Tracking your expenses with PocketSmith

This article contains affiliate links to Pocketsmith – CaptainFI readers can get a sign up bonus for 50% off their first two months of premium

We all know the first step to Financial Independence is tracking your spending! PocketSmith is probably the best expense tracking software I have found, and since switching to PocketSmith from manually documenting my spending (on my iPhone notes and transcribing to excel spreadsheets) I have found it so much easier and less stressful. Since the PocketSmith system integrates into my bank my purchases automatically get logged in the background without me having to worry about a thing. Then, I get neat little reports whenever I log in to see how its all going. They haven’t done anything dodgy with me like targeted advertising, and best yet they are a ‘local’ start up from just across the Tasman in New Zealand. The best part – A Basic membership is completely free!

Why you should Track your Expenses

Honestly this one is a no brainer. This comes up time and time again in every finance book I read, and in every podcast interview I do of someone who has reached Financial Independence (or is on their way to it). Track your expenses they tell me, and when you figure out where your money is going, that is the first step to start changing your spending habits. And it works – I have been tracking my spending successfully for over 5 years now and I have built some amazing financial habits that have allowed me to become a millionaire by the age of 29.

But honestly, how can you expect to reach Financial Independence, or even just create or stick to a budget if you have no idea where your money is going? Tracking your expenses can feel hard, and manually doing it is time consuming. Most people give up, because believe it or not it is actually pretty confronting acknowledging to yourself where your money is going. No one likes to find out they are spending $100 a week on take-away coffee or fast food, it can come as a bit of a slap-in-the-face.

But its a wake up call worth having – knowing exactly how much you spend in key areas will help drive your budgeting goals and provide you with target areas or ‘weak spots’ that you can improve on. You don’t need to go cold turkey; try a 10% reduction in your target area every week (or month) to slowly and more sustainably reach your target. This will give you a much higher chance at success of sticking to your overall goals.

So what about those with pretty good financial discipline and spending habits already? Well Tracking your expenses forms an important part of your overall financial health strategy. Each year you should make time to go over your years expenses, compare them to your goals and social averages and then use that to set the following years goals. Understanding just how much you spend is critical to understand just how much you need to earn, and ergo to set up that FIRE portfolio we all keep talking so much about – you just need 25x this amount, right?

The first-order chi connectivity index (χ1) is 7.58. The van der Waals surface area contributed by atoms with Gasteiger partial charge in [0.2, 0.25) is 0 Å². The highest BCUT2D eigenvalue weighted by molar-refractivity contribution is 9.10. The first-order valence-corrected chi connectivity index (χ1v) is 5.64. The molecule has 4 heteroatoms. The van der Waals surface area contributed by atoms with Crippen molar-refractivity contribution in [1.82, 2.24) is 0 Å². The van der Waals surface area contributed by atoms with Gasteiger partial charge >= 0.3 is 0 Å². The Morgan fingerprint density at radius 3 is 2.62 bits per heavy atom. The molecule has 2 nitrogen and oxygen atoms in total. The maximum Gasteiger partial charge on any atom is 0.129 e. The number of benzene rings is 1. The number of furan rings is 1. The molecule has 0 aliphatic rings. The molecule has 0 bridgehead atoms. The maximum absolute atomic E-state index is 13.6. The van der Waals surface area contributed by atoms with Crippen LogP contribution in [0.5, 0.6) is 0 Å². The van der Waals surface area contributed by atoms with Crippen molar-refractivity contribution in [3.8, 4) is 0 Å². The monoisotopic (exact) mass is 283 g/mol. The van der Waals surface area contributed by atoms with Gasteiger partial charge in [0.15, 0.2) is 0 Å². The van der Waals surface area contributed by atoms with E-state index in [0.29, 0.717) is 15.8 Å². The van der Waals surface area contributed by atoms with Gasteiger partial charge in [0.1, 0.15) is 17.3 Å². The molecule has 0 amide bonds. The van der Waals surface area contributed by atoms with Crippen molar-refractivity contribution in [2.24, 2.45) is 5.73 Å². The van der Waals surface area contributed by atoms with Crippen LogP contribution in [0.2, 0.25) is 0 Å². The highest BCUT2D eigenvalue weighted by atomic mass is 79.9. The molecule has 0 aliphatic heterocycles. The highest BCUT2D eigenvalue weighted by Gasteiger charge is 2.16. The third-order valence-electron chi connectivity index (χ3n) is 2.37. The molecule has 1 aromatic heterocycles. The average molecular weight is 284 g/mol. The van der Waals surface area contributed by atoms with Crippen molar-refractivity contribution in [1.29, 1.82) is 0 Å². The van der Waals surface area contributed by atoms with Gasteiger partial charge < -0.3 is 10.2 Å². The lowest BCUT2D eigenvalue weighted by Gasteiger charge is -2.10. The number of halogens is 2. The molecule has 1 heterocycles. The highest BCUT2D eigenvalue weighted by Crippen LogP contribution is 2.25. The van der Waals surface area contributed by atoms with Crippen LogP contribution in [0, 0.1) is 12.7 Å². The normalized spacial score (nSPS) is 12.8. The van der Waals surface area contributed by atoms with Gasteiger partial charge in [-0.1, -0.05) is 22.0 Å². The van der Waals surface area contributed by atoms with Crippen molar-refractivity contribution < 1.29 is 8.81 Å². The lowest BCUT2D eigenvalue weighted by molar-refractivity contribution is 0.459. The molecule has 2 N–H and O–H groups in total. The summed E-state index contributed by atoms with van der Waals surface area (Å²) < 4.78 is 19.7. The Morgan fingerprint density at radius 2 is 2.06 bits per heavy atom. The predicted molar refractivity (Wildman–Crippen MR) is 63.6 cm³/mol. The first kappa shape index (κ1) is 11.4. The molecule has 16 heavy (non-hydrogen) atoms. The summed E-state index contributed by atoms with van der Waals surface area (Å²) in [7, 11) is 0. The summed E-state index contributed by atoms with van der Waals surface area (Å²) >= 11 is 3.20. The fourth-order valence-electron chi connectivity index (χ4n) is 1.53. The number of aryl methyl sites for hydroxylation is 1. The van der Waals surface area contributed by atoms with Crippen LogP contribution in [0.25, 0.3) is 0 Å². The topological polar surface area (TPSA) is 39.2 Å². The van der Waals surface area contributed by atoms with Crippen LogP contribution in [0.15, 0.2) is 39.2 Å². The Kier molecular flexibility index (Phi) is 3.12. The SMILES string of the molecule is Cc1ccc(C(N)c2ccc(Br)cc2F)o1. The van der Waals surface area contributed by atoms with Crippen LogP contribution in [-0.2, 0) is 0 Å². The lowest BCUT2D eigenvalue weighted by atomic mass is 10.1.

Tracking your Expenses with Pocketsmith

Pocketsmith is easy to use – you can log in across multiple devices without any special software downloads because it is all cloud based – having said that I still prefer to use my laptop / PC because I feel its easier to set up and stops me being tempted to log in all the time. You can download and use the app if you prefer, it just has less features than the website.

The best part – you can get started with Pocketsmith absolutely free! A Basic membership is free and will even let you have two accounts and manage up to 12 budgets – but you will be limited to manual data imports only and no live spending bank feed imports. For the automatic bank feeds and automatic transaction importing and categorisation (which imo is the whole reason pocketsmith is attractive) you need a premium membership, which is around $10 bucks a month.

Whilst there are a lot of free expense tracking apps and programs out there, most of these are just collecting on your personal and financial data to on sell, and this immediately raises the hairs on the back of my neck (and well, everywhere else on my body too). From chatting to the team at Pocketsmith, I feel a lot more safer and secure using their system knowing that my privacy and security is one of their foremost considerations. They also don’t have any annoying advertisements, either!

I use pocket smith on my laptop mostly, because it stops me being tempted to use it on my phone all the time. Pocketsmith is cloud based and can be used anywhere, on any device, without any special software.

Getting started with Pocketsmith

Setting up your pocketsmith account is incredibly easy. Once you have your account set up, the easiest way (the way I use it on my personal account) is by using the automated live bank feeds. These are the easiest way to add your accounts and start getting transactions recorded – eep yes, now there is no where to hide that spending! If you have previously used other expense tracking software then you can even import your data from many of these